Public Health Relevance

This research program is designed to gain an understanding of how the brain implements the interplay between two key internal processes in visual cognition that have traditionally been investigated in isolation: expectation, that is, the use of prior knowledge about the world (such as what kind of objects are typically seen together) to guide how we acquire and interpret visual information;and attention, that is, the prioritized processing of those aspects of the visual environment that seem most important to our well-being. We pursue this goal by combining behavioral tasks and computational models that carefully tease apart the effects of expectation and attention with blood-flow, electric, and magnetic measurements of brain activity, which allows us to identify the effects of expectation and attention on visual processing. The proposed work will enhance our knowledge of how humans make sense of, and prioritize, their visual environment, and it will generate new potential diagnostic and outcome measures of these processes in patient groups who have trouble with guiding attention (e.g., in attention-deficit hyperactivity disorder) or with predicting and interpreting sensory information (e.g., in schizophrenia).

National Institute of Health (NIH)
National Institute of Mental Health (NIMH)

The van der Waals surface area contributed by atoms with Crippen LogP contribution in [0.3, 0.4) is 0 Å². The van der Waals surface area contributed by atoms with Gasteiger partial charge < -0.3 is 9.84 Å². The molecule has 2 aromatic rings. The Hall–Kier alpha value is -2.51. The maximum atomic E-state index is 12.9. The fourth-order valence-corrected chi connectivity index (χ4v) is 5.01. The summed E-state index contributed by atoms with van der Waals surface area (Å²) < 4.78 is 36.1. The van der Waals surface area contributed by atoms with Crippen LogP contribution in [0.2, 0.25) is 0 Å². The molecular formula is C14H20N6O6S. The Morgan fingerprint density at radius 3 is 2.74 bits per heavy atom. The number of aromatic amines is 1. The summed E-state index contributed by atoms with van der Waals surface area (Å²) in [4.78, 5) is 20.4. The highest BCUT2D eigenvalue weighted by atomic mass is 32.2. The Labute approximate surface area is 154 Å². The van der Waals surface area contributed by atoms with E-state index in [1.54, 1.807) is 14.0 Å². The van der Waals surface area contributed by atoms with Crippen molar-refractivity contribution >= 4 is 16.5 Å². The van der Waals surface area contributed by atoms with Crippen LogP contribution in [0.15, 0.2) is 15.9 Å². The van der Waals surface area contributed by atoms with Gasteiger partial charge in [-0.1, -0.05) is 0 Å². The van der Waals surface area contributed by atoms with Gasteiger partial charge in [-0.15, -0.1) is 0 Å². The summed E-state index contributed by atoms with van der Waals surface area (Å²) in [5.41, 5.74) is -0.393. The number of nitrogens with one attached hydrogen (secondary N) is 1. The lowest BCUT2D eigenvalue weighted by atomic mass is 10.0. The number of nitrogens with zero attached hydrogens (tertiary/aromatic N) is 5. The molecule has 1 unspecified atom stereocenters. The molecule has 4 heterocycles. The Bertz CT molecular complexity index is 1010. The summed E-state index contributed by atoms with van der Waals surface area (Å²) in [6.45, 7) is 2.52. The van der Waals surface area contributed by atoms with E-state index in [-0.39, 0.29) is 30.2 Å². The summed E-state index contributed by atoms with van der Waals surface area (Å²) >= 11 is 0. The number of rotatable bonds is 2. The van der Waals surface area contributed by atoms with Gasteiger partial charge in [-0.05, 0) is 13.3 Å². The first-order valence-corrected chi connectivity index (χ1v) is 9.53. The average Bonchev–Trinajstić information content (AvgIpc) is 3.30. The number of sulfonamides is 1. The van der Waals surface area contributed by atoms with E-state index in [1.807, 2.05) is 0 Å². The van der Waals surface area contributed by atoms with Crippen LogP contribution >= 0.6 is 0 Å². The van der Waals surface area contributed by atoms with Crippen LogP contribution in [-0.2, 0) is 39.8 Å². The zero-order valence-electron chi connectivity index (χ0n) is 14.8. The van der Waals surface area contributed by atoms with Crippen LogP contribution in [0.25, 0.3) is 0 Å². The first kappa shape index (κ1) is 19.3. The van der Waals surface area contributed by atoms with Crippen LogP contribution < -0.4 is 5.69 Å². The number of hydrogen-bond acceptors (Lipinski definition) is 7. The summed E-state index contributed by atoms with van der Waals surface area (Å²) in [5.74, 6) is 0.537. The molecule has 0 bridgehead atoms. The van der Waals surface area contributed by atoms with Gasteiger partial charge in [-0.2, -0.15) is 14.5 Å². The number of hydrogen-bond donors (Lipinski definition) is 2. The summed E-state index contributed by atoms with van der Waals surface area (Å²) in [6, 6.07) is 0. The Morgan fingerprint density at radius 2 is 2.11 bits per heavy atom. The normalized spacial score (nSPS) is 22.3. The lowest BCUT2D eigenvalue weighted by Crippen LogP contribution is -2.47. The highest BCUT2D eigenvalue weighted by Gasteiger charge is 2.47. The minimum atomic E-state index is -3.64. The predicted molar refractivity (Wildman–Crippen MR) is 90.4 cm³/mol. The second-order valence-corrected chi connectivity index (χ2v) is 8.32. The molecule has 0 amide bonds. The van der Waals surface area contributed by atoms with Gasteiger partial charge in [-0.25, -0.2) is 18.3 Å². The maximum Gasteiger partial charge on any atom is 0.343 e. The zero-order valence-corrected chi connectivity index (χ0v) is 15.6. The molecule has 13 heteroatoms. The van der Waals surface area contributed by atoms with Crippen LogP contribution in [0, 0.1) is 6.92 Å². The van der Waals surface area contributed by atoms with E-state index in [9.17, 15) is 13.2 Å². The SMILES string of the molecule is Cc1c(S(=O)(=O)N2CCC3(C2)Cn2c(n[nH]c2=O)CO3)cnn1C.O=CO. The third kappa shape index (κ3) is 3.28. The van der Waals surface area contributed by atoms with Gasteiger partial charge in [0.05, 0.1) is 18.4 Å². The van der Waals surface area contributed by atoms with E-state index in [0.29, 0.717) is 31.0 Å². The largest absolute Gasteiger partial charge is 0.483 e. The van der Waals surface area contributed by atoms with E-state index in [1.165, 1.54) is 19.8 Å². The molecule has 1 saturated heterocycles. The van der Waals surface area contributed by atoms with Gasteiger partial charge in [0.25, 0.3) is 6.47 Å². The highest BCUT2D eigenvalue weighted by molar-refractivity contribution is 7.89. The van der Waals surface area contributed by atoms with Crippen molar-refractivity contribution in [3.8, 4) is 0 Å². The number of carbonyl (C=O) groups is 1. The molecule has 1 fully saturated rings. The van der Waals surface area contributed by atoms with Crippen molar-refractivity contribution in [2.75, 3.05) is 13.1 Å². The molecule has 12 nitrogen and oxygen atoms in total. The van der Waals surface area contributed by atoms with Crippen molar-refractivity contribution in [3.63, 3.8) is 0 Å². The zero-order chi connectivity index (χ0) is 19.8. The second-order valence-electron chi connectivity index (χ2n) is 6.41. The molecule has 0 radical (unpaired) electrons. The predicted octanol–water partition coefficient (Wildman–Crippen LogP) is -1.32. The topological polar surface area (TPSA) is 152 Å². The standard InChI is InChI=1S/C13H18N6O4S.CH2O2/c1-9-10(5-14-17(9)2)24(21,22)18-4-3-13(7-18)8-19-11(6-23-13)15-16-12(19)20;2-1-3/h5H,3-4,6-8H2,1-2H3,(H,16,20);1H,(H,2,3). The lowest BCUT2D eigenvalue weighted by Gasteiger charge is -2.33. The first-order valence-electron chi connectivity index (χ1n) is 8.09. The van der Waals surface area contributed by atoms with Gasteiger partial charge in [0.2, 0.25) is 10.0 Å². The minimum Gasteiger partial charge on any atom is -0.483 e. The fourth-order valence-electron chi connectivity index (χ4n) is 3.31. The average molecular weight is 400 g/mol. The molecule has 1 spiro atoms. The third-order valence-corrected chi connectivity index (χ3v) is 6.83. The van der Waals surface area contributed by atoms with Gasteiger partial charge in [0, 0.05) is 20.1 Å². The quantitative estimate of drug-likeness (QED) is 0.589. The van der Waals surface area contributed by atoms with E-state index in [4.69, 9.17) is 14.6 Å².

Research Project (R01)
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Cognition and Perception Study Section (CP)
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Rossi, Andrew
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Duke University
Schools of Arts and Sciences
United States
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Jiang, Jiefeng; Wagner, Anthony D; Egner, Tobias (2018) Integrated externally and internally generated task predictions jointly guide cognitive control in prefrontal cortex. Elife 7:
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Jiang, Jiefeng; Summerfield, Christopher; Egner, Tobias (2016) Visual Prediction Error Spreads Across Object Features in Human Visual Cortex. J Neurosci 36:12746-12763
Summerfield, Christopher; Egner, Tobias (2016) Feature-Based Attention and Feature-Based Expectation. Trends Cogn Sci 20:401-404
Summerfield, Christopher; Tsetsos, Konstantinos (2015) Do humans make good decisions? Trends Cogn Sci 19:27-34
Pace-Schott, Edward F; Germain, Anne; Milad, Mohammed R (2015) Effects of sleep on memory for conditioned fear and fear extinction. Psychol Bull 141:835-57
Cheadle, Sam; Egner, Tobias; Wyart, Valentin et al. (2015) Feature expectation heightens visual sensitivity during fine orientation discrimination. J Vis 15:14
Jiang, Jiefeng; Heller, Katherine; Egner, Tobias (2014) Bayesian modeling of flexible cognitive control. Neurosci Biobehav Rev 46 Pt 1:30-43
Kiyonaga, Anastasia; Egner, Tobias (2014) The working memory stroop effect: when internal representations clash with external stimuli. Psychol Sci 25:1619-29
Jiang, Jiefeng; Summerfield, Christopher; Egner, Tobias (2013) Attention sharpens the distinction between expected and unexpected percepts in the visual brain. J Neurosci 33:18438-47